By | April 20, 2006

Since my colleague Brendan Maher returned from a chromatin meeting in January, it seems there's been a burst of activity in the epigenetics field, much of it covered here in __The Scientist__. On March 17, for instance, I linkurl:reported;http://www.the-scientist.com/news/display/23235/ on the publication of three papers in __Genes & Development__, which mapped the binding of the Dosage Compensation Complex (DCC) across the __Drosophila__ X chromosome during fly development. Today, __linkurl:Na

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Clinical diagnostics in a Starbucks package

By | April 13, 2006

The __New York Times__ linkurl:has an interesting business story;http://www.nytimes.com/2006/04/13/business/13diagnose.html on the growth of high-priced clinical diagnostic tests involving genomic and proteomic technologies. One chief scientific officer praised the makers of Oncotype DX (which rates the risk of breast cancer recurrence based on a panel of 12 genes) for validating their product in the clinic and then placing it ?in a Starbucks package at a high price.? At $3500 a pop, the test

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Bill Clinton wants corn

By | April 12, 2006

The mood at linkurl:BIO yesterday;http://www.bio.org/ preceding Bill Clinton's speech felt more like a rock concert than a keynote address. In fact, I was very nearly carried away in a stampede when the conference organizers finally opened the barriers to the hall. When everyone finally got settled in, there was rapt attention during Clinton's 45-minute speech. True to form, he spoke with perfect organization, seamlessly citing statistics and facts without ever looking at notes. His theme for t

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Clinton is at BIO-- or is he?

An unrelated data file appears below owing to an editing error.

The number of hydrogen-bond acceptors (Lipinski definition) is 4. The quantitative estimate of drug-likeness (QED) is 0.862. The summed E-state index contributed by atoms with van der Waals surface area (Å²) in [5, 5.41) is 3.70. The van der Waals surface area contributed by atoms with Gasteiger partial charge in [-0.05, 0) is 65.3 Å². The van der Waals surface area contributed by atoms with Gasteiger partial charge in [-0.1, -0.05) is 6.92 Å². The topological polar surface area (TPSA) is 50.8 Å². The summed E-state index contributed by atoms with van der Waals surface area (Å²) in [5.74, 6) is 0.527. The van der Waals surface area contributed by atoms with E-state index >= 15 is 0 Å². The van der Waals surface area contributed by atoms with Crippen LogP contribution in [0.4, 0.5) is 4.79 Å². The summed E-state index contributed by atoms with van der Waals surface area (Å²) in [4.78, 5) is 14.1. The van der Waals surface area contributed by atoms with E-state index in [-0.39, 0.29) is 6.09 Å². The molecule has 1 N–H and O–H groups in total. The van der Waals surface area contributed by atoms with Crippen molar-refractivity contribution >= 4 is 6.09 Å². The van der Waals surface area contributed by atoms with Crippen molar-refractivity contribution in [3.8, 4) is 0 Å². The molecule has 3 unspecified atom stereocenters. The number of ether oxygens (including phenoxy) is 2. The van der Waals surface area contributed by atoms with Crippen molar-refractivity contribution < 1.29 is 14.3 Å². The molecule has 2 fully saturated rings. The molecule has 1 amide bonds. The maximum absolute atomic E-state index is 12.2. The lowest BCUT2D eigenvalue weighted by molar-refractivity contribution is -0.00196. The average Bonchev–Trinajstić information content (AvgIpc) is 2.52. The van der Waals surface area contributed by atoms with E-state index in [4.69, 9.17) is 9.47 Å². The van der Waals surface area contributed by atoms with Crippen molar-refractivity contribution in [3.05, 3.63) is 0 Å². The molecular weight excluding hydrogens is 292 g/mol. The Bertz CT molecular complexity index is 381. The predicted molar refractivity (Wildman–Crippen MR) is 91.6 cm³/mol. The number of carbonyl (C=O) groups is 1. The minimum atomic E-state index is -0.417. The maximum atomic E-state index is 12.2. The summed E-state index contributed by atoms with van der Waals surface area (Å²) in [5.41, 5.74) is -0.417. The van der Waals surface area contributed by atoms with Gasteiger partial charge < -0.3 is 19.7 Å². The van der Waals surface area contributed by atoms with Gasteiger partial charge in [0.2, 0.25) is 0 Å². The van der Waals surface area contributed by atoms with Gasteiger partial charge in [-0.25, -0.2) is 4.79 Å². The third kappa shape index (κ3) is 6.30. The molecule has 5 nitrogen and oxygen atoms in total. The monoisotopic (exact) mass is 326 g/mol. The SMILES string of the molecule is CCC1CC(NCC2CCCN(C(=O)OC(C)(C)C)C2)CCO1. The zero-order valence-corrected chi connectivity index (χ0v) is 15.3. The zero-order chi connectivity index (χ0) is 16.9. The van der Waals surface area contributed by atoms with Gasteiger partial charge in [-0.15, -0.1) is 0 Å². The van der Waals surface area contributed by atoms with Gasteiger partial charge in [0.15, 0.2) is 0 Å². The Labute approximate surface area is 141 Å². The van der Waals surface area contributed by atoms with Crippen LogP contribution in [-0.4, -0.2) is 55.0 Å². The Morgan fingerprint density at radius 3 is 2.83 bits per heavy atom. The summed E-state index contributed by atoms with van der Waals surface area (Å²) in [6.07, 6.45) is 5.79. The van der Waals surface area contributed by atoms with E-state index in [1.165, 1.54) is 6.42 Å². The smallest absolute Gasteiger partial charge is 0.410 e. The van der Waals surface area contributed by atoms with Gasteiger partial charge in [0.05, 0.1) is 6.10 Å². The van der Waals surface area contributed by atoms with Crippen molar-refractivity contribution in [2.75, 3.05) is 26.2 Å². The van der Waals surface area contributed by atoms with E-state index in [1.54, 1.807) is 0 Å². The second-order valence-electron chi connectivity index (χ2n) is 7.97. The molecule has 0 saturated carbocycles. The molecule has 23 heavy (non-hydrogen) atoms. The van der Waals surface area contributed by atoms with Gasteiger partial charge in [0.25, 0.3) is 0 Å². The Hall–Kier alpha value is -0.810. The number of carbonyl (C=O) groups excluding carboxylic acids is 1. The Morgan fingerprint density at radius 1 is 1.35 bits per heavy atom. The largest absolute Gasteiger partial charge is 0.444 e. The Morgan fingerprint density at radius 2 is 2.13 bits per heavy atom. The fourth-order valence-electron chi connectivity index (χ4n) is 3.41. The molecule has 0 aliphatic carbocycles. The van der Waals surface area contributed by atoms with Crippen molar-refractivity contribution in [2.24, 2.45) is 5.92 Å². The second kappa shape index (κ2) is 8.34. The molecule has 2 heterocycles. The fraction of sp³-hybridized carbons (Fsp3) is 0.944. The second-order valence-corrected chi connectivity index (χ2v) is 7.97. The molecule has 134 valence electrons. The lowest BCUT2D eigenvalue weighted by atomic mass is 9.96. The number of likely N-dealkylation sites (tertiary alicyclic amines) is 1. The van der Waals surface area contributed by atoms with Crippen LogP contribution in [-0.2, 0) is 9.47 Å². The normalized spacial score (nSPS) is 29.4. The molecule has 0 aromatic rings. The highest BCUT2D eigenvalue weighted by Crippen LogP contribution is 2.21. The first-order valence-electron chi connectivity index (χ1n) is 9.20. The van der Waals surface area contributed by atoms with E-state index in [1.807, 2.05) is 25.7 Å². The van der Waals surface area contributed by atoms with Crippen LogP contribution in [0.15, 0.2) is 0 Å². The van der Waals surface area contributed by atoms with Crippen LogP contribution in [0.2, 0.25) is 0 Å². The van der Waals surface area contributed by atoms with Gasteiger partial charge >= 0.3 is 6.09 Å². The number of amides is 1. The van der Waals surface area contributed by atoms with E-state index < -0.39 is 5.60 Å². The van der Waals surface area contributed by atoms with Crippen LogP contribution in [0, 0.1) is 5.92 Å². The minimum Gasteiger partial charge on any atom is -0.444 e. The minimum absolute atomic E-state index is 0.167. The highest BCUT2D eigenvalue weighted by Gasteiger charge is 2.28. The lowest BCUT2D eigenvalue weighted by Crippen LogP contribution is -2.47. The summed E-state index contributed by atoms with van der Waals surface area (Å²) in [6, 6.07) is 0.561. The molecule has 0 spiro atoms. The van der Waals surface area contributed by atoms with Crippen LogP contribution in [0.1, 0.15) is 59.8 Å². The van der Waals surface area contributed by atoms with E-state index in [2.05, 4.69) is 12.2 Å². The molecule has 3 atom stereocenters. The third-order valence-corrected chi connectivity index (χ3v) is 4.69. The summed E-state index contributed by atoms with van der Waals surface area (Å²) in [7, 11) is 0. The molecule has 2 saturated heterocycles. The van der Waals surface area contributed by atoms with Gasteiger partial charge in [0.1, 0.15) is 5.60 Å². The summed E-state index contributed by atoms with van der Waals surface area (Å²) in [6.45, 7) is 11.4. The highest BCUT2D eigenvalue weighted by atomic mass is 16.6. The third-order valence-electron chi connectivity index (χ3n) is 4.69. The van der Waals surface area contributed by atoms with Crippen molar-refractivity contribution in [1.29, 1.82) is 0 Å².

By | April 11, 2006

Former president Bill Clinton is scheduled to speak at the 2006 linkurl:BIO meeting;http://www.bio.org/events/2006/ today. But when I arrived this morning, I saw large signs alerting the media that the event was closed to the press. Why would BIO prevent the media from reporting on likely the biggest speaker that?s ever attended the conference? Surely this would be a huge plug for the organization. When I spoke to BIO media officials, they told me the decision came from Clinton?s people, not th

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Is pharma putting more money into early R&D?

By | April 11, 2006

This morning at the 2006 linkurl:BIO meeting;://www.bio.org/events/2006/ in Chicago, I listened to a panel of high profile executives at a range of companies within the biotech/pharma sector, all of whom seemed to agree that pharmaceutical companies are taking more risks in recent years by investing in earlier-stage products. This is a major shift for the industry, which has traditionally chosen to spend more money on later-stage products with more data to suggest they work, rather than throw th